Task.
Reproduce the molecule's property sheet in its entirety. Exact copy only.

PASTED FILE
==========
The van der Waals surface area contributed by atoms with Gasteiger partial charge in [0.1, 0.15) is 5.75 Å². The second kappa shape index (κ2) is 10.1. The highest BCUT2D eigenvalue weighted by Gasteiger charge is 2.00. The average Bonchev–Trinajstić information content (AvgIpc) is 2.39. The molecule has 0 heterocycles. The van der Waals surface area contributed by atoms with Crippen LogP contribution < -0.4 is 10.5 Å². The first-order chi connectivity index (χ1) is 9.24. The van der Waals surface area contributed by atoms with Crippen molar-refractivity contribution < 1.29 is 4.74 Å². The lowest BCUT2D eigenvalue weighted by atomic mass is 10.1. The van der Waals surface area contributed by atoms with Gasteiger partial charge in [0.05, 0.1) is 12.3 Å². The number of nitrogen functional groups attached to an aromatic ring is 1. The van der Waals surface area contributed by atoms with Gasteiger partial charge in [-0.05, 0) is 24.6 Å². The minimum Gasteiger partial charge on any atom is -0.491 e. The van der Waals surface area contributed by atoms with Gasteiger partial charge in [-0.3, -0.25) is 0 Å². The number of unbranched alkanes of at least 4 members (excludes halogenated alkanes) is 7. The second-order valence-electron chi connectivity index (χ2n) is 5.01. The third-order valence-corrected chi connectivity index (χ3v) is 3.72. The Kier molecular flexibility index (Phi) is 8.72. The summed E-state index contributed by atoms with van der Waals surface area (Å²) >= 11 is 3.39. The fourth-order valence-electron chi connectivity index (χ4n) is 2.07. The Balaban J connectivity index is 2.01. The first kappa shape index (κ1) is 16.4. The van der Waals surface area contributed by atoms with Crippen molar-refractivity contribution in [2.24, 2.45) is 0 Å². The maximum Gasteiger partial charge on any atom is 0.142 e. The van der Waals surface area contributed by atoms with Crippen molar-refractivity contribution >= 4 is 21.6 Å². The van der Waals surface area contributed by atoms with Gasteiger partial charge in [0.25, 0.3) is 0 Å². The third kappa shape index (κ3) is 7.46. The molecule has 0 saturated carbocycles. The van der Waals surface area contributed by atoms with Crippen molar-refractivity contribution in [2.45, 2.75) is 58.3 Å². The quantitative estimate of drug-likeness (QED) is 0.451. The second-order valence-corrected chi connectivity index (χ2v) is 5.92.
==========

The van der Waals surface area contributed by atoms with Gasteiger partial charge in [0.1, 0.15) is 5.75 Å². The second kappa shape index (κ2) is 10.1. The highest BCUT2D eigenvalue weighted by Gasteiger charge is 2.00. The average Bonchev–Trinajstić information content (AvgIpc) is 2.39. The molecule has 0 heterocycles. The van der Waals surface area contributed by atoms with Crippen LogP contribution < -0.4 is 10.5 Å². The first-order chi connectivity index (χ1) is 9.24. The van der Waals surface area contributed by atoms with Crippen molar-refractivity contribution < 1.29 is 4.74 Å². The lowest BCUT2D eigenvalue weighted by atomic mass is 10.1. The van der Waals surface area contributed by atoms with Gasteiger partial charge in [0.05, 0.1) is 12.3 Å². The number of nitrogen functional groups attached to an aromatic ring is 1. The van der Waals surface area contributed by atoms with Gasteiger partial charge in [-0.05, 0) is 24.6 Å². The minimum Gasteiger partial charge on any atom is -0.491 e. The van der Waals surface area contributed by atoms with Gasteiger partial charge in [-0.3, -0.25) is 0 Å². The number of unbranched alkanes of at least 4 members (excludes halogenated alkanes) is 7. The second-order valence-electron chi connectivity index (χ2n) is 5.01. The third-order valence-corrected chi connectivity index (χ3v) is 3.72. The Kier molecular flexibility index (Phi) is 8.72. The summed E-state index contributed by atoms with van der Waals surface area (Å²) >= 11 is 3.39. The fourth-order valence-electron chi connectivity index (χ4n) is 2.07. The Balaban J connectivity index is 2.01. The first kappa shape index (κ1) is 16.4. The van der Waals surface area contributed by atoms with Crippen molar-refractivity contribution in [2.24, 2.45) is 0 Å². The maximum Gasteiger partial charge on any atom is 0.142 e. The van der Waals surface area contributed by atoms with Crippen molar-refractivity contribution >= 4 is 21.6 Å². The van der Waals surface area contributed by atoms with Gasteiger partial charge in [0.25, 0.3) is 0 Å². The third kappa shape index (κ3) is 7.46. The molecule has 0 saturated carbocycles. The van der Waals surface area contributed by atoms with Crippen molar-refractivity contribution in [2.45, 2.75) is 58.3 Å². The quantitative estimate of drug-likeness (QED) is 0.451. The second-order valence-corrected chi connectivity index (χ2v) is 5.92.